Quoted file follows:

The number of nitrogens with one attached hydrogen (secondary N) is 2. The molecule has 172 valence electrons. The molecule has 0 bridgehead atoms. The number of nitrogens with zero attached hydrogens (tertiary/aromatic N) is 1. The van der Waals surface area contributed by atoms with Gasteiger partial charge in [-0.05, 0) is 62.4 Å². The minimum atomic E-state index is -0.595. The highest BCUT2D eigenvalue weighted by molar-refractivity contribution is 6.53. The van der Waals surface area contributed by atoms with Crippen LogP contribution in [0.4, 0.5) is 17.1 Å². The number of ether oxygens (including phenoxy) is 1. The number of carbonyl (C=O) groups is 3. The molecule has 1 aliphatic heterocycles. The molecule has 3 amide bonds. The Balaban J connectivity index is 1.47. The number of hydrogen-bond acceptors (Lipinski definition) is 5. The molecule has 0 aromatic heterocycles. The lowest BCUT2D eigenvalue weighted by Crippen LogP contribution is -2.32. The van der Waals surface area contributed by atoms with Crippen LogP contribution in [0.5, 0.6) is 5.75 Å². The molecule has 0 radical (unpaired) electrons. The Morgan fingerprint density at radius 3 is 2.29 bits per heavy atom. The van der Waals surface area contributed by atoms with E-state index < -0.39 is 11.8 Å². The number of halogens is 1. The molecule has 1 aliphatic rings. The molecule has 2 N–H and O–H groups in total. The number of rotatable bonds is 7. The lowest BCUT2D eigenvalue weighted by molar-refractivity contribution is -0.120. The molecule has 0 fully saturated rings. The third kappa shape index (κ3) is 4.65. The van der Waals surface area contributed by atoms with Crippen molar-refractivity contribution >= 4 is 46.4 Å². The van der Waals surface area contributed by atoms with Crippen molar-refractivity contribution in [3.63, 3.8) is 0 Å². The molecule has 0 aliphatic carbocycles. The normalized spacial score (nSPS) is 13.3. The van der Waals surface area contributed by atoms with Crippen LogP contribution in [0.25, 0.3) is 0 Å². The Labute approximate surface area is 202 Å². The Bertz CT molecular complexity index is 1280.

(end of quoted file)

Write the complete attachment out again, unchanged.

The number of nitrogens with one attached hydrogen (secondary N) is 2. The molecule has 172 valence electrons. The molecule has 0 bridgehead atoms. The number of nitrogens with zero attached hydrogens (tertiary/aromatic N) is 1. The van der Waals surface area contributed by atoms with Gasteiger partial charge in [-0.05, 0) is 62.4 Å². The minimum atomic E-state index is -0.595. The highest BCUT2D eigenvalue weighted by molar-refractivity contribution is 6.53. The van der Waals surface area contributed by atoms with Crippen LogP contribution in [0.4, 0.5) is 17.1 Å². The number of ether oxygens (including phenoxy) is 1. The number of carbonyl (C=O) groups is 3. The molecule has 1 aliphatic heterocycles. The molecule has 3 amide bonds. The Balaban J connectivity index is 1.47. The number of hydrogen-bond acceptors (Lipinski definition) is 5. The molecule has 0 aromatic heterocycles. The lowest BCUT2D eigenvalue weighted by Crippen LogP contribution is -2.32. The van der Waals surface area contributed by atoms with Crippen LogP contribution in [0.5, 0.6) is 5.75 Å². The molecule has 0 radical (unpaired) electrons. The Morgan fingerprint density at radius 3 is 2.29 bits per heavy atom. The van der Waals surface area contributed by atoms with E-state index < -0.39 is 11.8 Å². The number of halogens is 1. The molecule has 1 aliphatic rings. The molecule has 2 N–H and O–H groups in total. The number of rotatable bonds is 7. The lowest BCUT2D eigenvalue weighted by molar-refractivity contribution is -0.120. The molecule has 0 fully saturated rings. The third kappa shape index (κ3) is 4.65. The van der Waals surface area contributed by atoms with Crippen molar-refractivity contribution >= 4 is 46.4 Å². The van der Waals surface area contributed by atoms with Crippen molar-refractivity contribution in [3.63, 3.8) is 0 Å². The molecule has 0 aliphatic carbocycles. The normalized spacial score (nSPS) is 13.3. The van der Waals surface area contributed by atoms with Crippen LogP contribution in [0.25, 0.3) is 0 Å². The Labute approximate surface area is 202 Å². The Bertz CT molecular complexity index is 1280.